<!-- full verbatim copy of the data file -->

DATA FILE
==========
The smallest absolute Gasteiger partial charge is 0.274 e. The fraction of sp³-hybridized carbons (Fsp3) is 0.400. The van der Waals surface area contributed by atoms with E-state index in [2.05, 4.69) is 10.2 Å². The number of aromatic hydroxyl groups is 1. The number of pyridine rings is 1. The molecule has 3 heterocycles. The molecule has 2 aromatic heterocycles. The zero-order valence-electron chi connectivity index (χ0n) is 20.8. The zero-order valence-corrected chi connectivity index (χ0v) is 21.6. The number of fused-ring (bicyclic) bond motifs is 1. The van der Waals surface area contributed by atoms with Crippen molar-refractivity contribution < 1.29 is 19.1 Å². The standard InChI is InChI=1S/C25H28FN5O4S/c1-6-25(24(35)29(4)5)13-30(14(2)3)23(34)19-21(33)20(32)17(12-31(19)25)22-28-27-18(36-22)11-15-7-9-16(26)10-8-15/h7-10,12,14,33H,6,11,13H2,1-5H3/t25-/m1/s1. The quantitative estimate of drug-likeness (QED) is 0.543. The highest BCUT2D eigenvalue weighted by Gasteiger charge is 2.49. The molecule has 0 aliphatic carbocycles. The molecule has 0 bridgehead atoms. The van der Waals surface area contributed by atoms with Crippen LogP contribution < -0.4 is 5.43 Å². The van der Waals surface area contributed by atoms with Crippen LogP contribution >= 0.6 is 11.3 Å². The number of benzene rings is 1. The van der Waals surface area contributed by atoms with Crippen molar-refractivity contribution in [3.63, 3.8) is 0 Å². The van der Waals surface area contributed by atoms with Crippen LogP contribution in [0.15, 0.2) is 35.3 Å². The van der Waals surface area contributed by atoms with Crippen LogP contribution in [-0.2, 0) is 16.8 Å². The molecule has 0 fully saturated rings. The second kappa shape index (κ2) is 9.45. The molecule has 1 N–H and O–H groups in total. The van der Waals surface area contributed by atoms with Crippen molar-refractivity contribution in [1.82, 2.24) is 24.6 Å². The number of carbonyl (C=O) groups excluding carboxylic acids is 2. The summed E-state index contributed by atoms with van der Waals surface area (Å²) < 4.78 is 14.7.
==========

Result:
The smallest absolute Gasteiger partial charge is 0.274 e. The fraction of sp³-hybridized carbons (Fsp3) is 0.400. The van der Waals surface area contributed by atoms with E-state index in [2.05, 4.69) is 10.2 Å². The number of aromatic hydroxyl groups is 1. The number of pyridine rings is 1. The molecule has 3 heterocycles. The molecule has 2 aromatic heterocycles. The zero-order valence-electron chi connectivity index (χ0n) is 20.8. The zero-order valence-corrected chi connectivity index (χ0v) is 21.6. The number of fused-ring (bicyclic) bond motifs is 1. The van der Waals surface area contributed by atoms with Crippen molar-refractivity contribution < 1.29 is 19.1 Å². The standard InChI is InChI=1S/C25H28FN5O4S/c1-6-25(24(35)29(4)5)13-30(14(2)3)23(34)19-21(33)20(32)17(12-31(19)25)22-28-27-18(36-22)11-15-7-9-16(26)10-8-15/h7-10,12,14,33H,6,11,13H2,1-5H3/t25-/m1/s1. The quantitative estimate of drug-likeness (QED) is 0.543. The highest BCUT2D eigenvalue weighted by Gasteiger charge is 2.49. The molecule has 0 aliphatic carbocycles. The molecule has 0 bridgehead atoms. The van der Waals surface area contributed by atoms with Crippen LogP contribution < -0.4 is 5.43 Å². The van der Waals surface area contributed by atoms with Crippen LogP contribution >= 0.6 is 11.3 Å². The number of benzene rings is 1. The van der Waals surface area contributed by atoms with Crippen molar-refractivity contribution in [3.63, 3.8) is 0 Å². The van der Waals surface area contributed by atoms with Crippen LogP contribution in [0.15, 0.2) is 35.3 Å². The van der Waals surface area contributed by atoms with Crippen LogP contribution in [-0.2, 0) is 16.8 Å². The molecule has 0 fully saturated rings. The second kappa shape index (κ2) is 9.45. The molecule has 1 N–H and O–H groups in total. The van der Waals surface area contributed by atoms with Crippen molar-refractivity contribution in [1.82, 2.24) is 24.6 Å². The number of carbonyl (C=O) groups excluding carboxylic acids is 2. The summed E-state index contributed by atoms with van der Waals surface area (Å²) < 4.78 is 14.7.